A desire to find cousins interested in family history research drove my decision to take an autosomal DNA test. A typical result of being tested is finding scores of people with whom you have ancestry in common.
About a year ago, a DNA match emailed me for the first time. She wanted information on ancestors with a specific name. Unfortunately, I was unfamiliar with those she was focused on.
To determine our common ancestors, I sent several surnames for her consider. I also sent the names of communities where they had lived.
The two of us knew we probably were third or fourth cousins. Our AncestryDNA results had been uploaded to GedMatch, the website where she found my contact information. The site, which features tools for analyzing the test results, shows we share 103 centimorgans, a measure of genetic linkage.
I was surprised at her response.
She said that according to rumor, her biological father’s name was one of those I had sent to her. Since she did not know her father, research had been limited to her mother’s ancestors.
Resolving the question of her paternity was not going to further my research. I knew that if she and I were close kin, he and I were even closer. From my perspective, even the appearance of becoming involved in that research could create a situation fraught with difficulties.
Apparently, she began researching her paternal ancestors. The following month she posted photos of my paternal grandmother’s kin on ancestry.com. She labeled one of my cousins as her father.
Was it not appropriate for me to assist her in some way?
If the man she labeled was her father, a man whose help with my research and has been critical to its success, was her grandfather. He was my paternal grandmother’s half-brother, the son of my great-grandfather and his second wife.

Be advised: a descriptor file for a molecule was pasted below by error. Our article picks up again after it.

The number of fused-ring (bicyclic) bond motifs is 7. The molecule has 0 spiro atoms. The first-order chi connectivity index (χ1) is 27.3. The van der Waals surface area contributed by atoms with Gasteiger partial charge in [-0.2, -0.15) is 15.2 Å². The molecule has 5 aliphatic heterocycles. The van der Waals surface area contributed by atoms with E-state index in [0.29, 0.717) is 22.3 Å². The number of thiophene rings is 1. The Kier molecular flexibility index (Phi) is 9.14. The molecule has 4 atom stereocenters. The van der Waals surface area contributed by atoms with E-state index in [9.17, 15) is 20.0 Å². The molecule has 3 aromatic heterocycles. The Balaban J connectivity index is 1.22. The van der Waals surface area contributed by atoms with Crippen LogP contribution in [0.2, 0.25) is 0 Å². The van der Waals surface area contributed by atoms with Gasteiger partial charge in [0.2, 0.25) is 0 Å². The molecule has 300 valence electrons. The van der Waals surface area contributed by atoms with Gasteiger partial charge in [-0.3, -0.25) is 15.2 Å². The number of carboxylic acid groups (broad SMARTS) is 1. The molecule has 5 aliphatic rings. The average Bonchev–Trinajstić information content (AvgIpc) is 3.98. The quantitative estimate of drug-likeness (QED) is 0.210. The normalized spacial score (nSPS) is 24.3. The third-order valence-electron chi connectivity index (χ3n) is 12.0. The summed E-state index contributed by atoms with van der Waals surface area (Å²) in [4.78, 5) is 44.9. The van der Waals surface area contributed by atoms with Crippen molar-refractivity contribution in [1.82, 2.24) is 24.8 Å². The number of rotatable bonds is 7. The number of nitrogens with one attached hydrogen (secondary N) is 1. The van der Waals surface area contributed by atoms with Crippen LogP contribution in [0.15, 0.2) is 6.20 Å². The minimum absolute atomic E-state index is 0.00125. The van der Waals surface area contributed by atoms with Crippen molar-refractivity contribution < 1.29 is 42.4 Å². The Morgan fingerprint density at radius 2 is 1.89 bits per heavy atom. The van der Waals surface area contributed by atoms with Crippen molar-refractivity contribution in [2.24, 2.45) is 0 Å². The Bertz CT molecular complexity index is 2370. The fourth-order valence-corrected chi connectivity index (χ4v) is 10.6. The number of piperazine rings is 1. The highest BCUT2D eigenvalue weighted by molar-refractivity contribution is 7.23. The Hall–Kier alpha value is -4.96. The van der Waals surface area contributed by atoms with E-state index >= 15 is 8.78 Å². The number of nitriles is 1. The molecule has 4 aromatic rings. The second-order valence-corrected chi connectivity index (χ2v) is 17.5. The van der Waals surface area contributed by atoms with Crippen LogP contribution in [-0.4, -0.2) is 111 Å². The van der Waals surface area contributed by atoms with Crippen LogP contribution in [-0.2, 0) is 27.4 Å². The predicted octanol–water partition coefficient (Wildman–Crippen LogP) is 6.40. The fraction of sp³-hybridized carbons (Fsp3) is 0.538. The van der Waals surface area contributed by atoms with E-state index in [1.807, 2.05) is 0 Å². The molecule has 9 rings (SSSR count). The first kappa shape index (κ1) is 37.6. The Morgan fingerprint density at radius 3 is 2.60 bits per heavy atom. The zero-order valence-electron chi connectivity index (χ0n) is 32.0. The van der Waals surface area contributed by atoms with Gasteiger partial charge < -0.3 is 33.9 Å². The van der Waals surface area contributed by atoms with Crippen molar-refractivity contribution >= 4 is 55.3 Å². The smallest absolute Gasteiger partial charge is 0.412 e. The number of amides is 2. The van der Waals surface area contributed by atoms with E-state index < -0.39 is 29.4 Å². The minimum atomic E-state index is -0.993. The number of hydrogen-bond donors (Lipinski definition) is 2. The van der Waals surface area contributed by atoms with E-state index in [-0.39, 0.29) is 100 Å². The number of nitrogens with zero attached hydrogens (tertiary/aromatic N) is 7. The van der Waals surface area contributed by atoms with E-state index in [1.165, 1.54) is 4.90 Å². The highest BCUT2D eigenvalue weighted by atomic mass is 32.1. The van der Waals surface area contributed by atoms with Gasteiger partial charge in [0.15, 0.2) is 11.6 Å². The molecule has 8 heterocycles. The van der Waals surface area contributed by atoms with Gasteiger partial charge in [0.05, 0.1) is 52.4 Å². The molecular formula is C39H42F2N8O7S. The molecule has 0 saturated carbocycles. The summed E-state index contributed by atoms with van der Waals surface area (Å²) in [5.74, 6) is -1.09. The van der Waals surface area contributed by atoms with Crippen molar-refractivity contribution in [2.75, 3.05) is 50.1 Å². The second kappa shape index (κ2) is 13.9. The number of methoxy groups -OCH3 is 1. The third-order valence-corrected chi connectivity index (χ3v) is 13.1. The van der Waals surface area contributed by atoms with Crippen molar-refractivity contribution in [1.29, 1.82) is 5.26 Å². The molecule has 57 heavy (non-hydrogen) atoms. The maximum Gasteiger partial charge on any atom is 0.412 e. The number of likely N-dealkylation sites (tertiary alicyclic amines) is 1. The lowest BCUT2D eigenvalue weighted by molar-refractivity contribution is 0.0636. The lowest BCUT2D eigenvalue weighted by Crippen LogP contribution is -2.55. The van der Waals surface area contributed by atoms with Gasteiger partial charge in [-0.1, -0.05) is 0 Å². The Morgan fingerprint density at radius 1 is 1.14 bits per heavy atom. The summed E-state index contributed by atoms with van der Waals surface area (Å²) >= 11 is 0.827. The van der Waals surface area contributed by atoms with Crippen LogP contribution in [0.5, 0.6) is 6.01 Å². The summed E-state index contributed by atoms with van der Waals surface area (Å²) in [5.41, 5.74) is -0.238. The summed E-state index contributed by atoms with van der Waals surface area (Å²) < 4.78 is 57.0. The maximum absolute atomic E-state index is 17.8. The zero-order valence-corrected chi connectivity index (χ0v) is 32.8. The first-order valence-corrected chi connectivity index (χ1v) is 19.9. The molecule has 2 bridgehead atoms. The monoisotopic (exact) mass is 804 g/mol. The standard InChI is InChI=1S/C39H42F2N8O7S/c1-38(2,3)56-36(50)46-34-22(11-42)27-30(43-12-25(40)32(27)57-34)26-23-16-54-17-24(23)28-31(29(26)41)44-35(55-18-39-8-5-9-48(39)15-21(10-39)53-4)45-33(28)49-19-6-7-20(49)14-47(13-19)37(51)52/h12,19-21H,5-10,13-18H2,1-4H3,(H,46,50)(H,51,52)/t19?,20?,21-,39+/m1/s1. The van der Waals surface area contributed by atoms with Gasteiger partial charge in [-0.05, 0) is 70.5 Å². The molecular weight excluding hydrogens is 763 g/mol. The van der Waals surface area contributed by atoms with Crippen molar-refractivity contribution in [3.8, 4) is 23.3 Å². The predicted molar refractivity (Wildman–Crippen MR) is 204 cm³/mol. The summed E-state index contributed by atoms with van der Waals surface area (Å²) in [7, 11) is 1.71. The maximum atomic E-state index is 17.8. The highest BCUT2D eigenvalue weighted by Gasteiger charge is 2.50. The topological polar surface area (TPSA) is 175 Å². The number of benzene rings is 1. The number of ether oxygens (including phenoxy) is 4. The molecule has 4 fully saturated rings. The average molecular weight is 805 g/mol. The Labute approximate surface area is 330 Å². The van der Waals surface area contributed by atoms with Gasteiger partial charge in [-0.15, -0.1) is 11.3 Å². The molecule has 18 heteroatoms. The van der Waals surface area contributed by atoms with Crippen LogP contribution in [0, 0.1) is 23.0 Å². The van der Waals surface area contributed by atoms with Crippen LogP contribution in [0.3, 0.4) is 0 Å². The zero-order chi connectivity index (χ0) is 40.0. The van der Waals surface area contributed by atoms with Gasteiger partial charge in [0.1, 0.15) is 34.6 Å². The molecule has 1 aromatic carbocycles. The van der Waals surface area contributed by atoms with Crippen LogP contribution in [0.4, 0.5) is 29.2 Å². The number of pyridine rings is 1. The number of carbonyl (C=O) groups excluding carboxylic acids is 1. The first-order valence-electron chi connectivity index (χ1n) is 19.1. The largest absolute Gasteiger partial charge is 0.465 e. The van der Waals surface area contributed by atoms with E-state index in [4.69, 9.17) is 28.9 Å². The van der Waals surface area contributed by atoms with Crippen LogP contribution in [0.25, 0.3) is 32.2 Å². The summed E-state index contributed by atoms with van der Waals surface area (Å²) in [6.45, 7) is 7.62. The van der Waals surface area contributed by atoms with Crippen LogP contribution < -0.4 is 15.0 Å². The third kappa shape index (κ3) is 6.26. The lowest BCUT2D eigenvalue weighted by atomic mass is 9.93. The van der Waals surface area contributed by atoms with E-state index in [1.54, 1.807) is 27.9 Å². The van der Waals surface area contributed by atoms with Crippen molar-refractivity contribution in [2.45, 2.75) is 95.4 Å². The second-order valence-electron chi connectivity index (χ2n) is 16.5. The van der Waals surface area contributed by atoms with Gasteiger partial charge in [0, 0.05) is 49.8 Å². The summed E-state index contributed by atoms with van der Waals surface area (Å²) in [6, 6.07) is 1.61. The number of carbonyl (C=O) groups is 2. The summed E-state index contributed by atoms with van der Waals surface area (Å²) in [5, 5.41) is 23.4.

Since my grandmother died when my father was barely school age, little to no information was passed on to me about her family. I only knew the given name for her mother, my great-grandmother, because I found it in U.S. Census records. She too, had died young leaving minor children.
This granduncle was special. Nearly 90 years old, he spent months considering and eliminating surnames until he came up with the correct one.
He told me about ancestors I would never have known existed. He discussed the names found on my great-great-grandmother’s deed. He told me which children in my great-grandaunt’s home were hers, and which were there because they had no place else to go.
My DNA match sent another email after seven months. A screen shot of a paternity test result identifying my cousin as her father was attached. She requested that I share the family tree with her.
What do I owe our ancestors, my family, myself? Should I inform my cousin that my DNA match has been contacting me?
I told her that with my cousin’s permission, we could meet and discuss how I might assist her in researching the family’s ancestry.
She was planning to ask him. Three months have passed. I have not heard from either of them.